PERFORMING ARTS: Authors on Asia: The Silent and Spoken Word

Friday, July 12

PARTY: Into The Night: Secrets and Truth You won’t want to miss the Skirball Cultural Center’s “Into the Night” series of after-dark parties. This summer’s kickoff, “Secrets and Truth,” revolves around the museum’s exhibit, Gary Baseman: The Door Is Always Open . Delve into the career survey, view a brand-new art performance by Baseman and choreographer Sarah Elgart, join special tours of the museum, listen to live music from Hunter Hunted and Harriet, hear KCRW DJ Anthony Valadez spin, watch screenings of the animated film Fantastic Planet, enjoy signature cocktails, and create art. Not all at the same time, of course. — Karin E. Baker

Saturday, July 13

BOOKS: Harlan Goes to Hollywood with Patton Oswalt From publishing his first story at the tender age of 11 to punching out his literature professor almost a decade later, Harlan Ellison both chronicled and embodied the rise of juvenile delinquency in postwar American culture, even joining a youth gang under the moniker “Cheech Beldone.” But throughout his skirmishes with the law, Ellison was always a gifted writer — even while writing pulp fiction under yet another pseudonym, Paul Merchant. A collection of Ellison’s “violent stories of naked passions” was originally published as a mass-market paperback called Sex Gang in 1959, and since the real identity of the book’s author has been revealed, first-edition copies of Sex Gang fetch upwards of thousands of dollars at auction. But you don’t need to drop your nest egg to read it, because Brooklyn-based indie publisher Kicks Books is reissuing all the stories from Sex Gang in two volumes: Pulling a Train and Getting in the Wind. To celebrate Ellison’s return to his roots, join Patton Oswalt in honoring the author himself in this unique afternoon adventure, beginning with Ellison’s haircut at Sweeney Todd’s Barber Shop (accompanied by two greaser thugs with chains and switchblades), followed by a demented procession to La Luz de Jesus, where Ellison reads from and signs copies of his books. This time, he’s using his real name. — Tanja M. Laden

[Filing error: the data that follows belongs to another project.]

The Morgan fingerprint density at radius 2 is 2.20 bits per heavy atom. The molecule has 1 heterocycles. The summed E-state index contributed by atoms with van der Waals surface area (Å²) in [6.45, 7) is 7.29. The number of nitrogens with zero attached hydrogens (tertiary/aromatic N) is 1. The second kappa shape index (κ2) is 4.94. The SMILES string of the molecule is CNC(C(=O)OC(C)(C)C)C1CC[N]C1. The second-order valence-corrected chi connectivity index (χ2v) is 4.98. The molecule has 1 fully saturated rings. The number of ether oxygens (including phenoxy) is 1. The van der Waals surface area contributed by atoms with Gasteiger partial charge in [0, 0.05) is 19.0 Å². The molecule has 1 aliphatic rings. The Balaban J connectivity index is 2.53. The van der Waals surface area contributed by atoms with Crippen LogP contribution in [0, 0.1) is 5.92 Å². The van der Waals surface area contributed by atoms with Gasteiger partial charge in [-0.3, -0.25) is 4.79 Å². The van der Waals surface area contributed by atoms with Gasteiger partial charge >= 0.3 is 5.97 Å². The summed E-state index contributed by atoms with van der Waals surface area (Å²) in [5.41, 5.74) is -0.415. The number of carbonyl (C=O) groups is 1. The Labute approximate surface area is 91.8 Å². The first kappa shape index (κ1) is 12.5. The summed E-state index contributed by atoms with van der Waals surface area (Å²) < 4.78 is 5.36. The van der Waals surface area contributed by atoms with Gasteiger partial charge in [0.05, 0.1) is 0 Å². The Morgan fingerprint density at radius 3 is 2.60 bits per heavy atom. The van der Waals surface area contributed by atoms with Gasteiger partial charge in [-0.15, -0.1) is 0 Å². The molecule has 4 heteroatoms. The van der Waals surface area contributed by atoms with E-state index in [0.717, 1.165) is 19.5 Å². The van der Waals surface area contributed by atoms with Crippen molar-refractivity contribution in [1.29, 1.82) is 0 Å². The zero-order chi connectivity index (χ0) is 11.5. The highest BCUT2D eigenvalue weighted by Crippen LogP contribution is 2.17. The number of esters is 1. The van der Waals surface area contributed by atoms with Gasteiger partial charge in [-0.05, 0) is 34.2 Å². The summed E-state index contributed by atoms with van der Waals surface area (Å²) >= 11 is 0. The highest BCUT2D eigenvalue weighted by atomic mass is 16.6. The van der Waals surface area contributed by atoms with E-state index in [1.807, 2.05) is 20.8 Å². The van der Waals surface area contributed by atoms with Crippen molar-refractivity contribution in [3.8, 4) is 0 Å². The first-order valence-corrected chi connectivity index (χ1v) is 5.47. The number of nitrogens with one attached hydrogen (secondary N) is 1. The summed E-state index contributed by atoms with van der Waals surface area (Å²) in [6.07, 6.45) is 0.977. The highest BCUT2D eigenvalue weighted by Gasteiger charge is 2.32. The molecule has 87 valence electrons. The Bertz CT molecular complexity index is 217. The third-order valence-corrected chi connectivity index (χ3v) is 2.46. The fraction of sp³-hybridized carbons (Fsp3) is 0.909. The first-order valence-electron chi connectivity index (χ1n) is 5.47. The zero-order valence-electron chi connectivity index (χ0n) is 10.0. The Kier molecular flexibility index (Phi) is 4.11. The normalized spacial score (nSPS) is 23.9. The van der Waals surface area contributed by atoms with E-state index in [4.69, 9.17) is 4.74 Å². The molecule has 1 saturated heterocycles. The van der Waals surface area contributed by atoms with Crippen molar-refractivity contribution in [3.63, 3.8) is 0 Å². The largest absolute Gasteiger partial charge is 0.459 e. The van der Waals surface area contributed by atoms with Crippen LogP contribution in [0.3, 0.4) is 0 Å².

FILM: The Princess Bride

CITY GEM: Grease Sing-A-Long

Sunday, July 14

FILM: Outfest presents Before You Know It Outfest began in 1982 when a group of UCLA students decided to bring more visibility to the LGBT community through cinematic storytelling. From the erstwhile “Gay and Lesbian Media Festival and Conference” to simply “Outfest,” it’s the oldest continuously running film fest in Los Angeles, screening groundbreaking films like tonight’s hotly anticipated Before You Know It. This documentary provides a look into a world rarely seen by most of us: that of LGBT seniors. The film explores the lives of three gay elders: the proprietor of the longest-surviving gay bar in Texas; a man who is finally, in his later years, able to be honest about his sexuality and cross-dressing; and a New Yorker hoping his boyfriend will eventually propose marriage. — Karin E. Baker